It looks like Greg Berlanti is trying to own all of superhero broadcast television. He’s involved in two of the five current DC Comics TV shows (ahem, his shows are doing the best too — is Constantine still on the air? Sorry Constantine fans.) with a few other shows on other networks (like Mysteries of Laura on NBC). His latest venture will be Supergirl over on CBS, co-produced with Ali Adler (Chuck, The New Normal, No Ordinary Family).
Melissa Benoist (Glee) will be playing Supergirl, but as much interest as I already had in the show (knowing it’s a part of the Flarrow universe), I became about 1000% more excited when I learned that Jimmy Olsen will be played by Mehcad Brooks. A lot of people know him from Necessary Roughness or Desperate Housewives, but I am just excited that they’re casting a person of color in a lead role. A lead romantic role, if The Hollywood Reporter’s description reigns true (though I have a bone to pick with a part of it — more on that later).
I will admit, most of what I know about Superman comes from Lois and Clark the New Adventures of Superman (sorry?) and a few Superman cartoon moments, but Jimmy Olsen isn’t exactly the coolest character in the Superman universe. So will this Jimmy Olsen be a black nerd? Only time will tell. Why is he in National City and not Metropolis? The Hollywood Reporter describes him as “salt of the earth.” I have so many questions and so much more interest in seeing this show do well. As much as I wish that the lead in a live-action superhero show were given the chance to be a person of color (a woman of color, can we please?!), I am glad that they’ve taken a chance on “nontraditional” casting. As we’ve been proving this entire TV season, a diverse cast really will get you the ratings you want (cough How to Get Away with Murder, Black-ish, Empire coughcough).
Unfortunately, this means that there will be tons of fans up in arms about how Jimmy Olsen isn’t black (he’s traditionally a redhead, like another comic character who’s been racebent in recent months) and how that’s somehow a problem? (Don’t look in the #Supergirl tag on Twitter. I accidentally did and now my head hurts. I’m sure it’s worse on forums.)
They’d better get used to this. Johnny Storm, Captain America, Ms. Marvel, Thor, and Annie all no longer look like they used to. The cities that Berlanti’s shows populate are filled with people of color (hmm, well, Arrow needs to still work on this some more), like real cities across America. They’ve just cast one black person as the supporting lead of the show, and people are already upset — when really, it’s not even enough. It’s a shame that every time there is a race or gender switch in a character, there needs to be articles like this one that show their support for those choices, just to drown out the idiots who have a problem with it.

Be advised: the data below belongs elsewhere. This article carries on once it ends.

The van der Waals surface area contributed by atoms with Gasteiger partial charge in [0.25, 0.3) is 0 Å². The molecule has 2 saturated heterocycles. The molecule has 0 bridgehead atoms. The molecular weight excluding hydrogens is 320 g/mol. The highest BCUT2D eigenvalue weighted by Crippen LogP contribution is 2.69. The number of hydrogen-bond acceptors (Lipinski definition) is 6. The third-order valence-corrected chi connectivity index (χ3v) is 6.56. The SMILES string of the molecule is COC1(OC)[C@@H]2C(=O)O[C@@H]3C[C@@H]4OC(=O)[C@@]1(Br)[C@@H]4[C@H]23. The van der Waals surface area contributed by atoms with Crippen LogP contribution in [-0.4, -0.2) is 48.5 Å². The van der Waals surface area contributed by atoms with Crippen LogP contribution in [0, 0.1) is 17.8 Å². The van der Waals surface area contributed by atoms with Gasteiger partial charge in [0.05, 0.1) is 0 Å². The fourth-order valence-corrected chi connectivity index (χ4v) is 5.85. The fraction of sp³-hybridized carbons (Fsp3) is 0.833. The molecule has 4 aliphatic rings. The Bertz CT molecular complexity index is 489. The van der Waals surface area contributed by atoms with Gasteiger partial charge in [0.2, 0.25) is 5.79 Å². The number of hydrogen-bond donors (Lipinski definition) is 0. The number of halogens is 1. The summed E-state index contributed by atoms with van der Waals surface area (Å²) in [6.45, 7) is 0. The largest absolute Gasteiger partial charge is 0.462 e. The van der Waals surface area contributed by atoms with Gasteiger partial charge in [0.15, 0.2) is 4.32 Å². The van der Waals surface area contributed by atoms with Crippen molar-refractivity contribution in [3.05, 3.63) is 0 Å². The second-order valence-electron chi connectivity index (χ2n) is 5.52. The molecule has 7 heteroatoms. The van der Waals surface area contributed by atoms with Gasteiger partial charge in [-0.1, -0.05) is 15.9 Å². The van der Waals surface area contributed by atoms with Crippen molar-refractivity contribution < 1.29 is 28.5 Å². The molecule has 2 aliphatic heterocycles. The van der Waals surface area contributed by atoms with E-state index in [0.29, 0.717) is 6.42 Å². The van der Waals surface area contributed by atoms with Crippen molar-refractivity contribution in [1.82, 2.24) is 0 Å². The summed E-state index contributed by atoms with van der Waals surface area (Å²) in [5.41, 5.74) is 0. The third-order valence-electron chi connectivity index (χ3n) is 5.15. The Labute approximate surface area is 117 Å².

Well Mehcad, I and a lot of other nerds of color are excited to see what you bring to the Supergirl Universe. I would love for him to be the Felicity of the show, the character everyone falls in love with and can’t be a hero without. There are so many awesome possibilities and I am Super excited for all of them (that was on purpose, DRINK). Now we just need someone to get a black superhero as the lead (how long until Luke Cage debuts on Netflix)?
And if I may for a moment, I have a bone to pick with whoever wrote the Supergirl description on The Hollywood Reporter.
“Now 24, Kara feels un-empowered, a slave to having repressed her innate abilities. She’s still pretty, but with her face hidden behind glasses and her hair pulled back, she doesn’t know it herself.”
Ugh, really? A “she doesn’t know she’s beautiful” thing? I really want to trust Berlanti and his team more than that — if I can go with how they’ve treated glasses and ponytail wearing Felicity, then I can’t see them pulling a One Direction on Supergirl. Felicity is desired and feels beautiful both in her glasses and without. She has three superheroes vying for her attention for goodness sakes! So let’s stop with the “takes her hair down and suddenly she’s a babe” thing.
I know that the glasses are an important part of the Superman mythos, but Clark Kent was never ugly or felt insecure once he had the glasses on. It was a disguise (a magic, paper thin disguise). So let’s not pretend that girls in glasses aren’t attractive and can’t feel attractive — unless this is a key character learning point. But somehow I blame this line on bad PR. Again, time will tell, but I had to express my annoyance at that description, because it’s a tired, sexist move and I’m hoping we’re past that.
Supergirl won’t hit our screens for a while, but let’s show Mehcad Brooks some support, he seems earnest and thankful for the opportunity.
— Mehcad (@MehcadBrooks) January 29, 2015
— Mehcad (@MehcadBrooks) January 29, 2015
Lastly, I’ve been singing this song from The Princess Diaries soundtrack all day.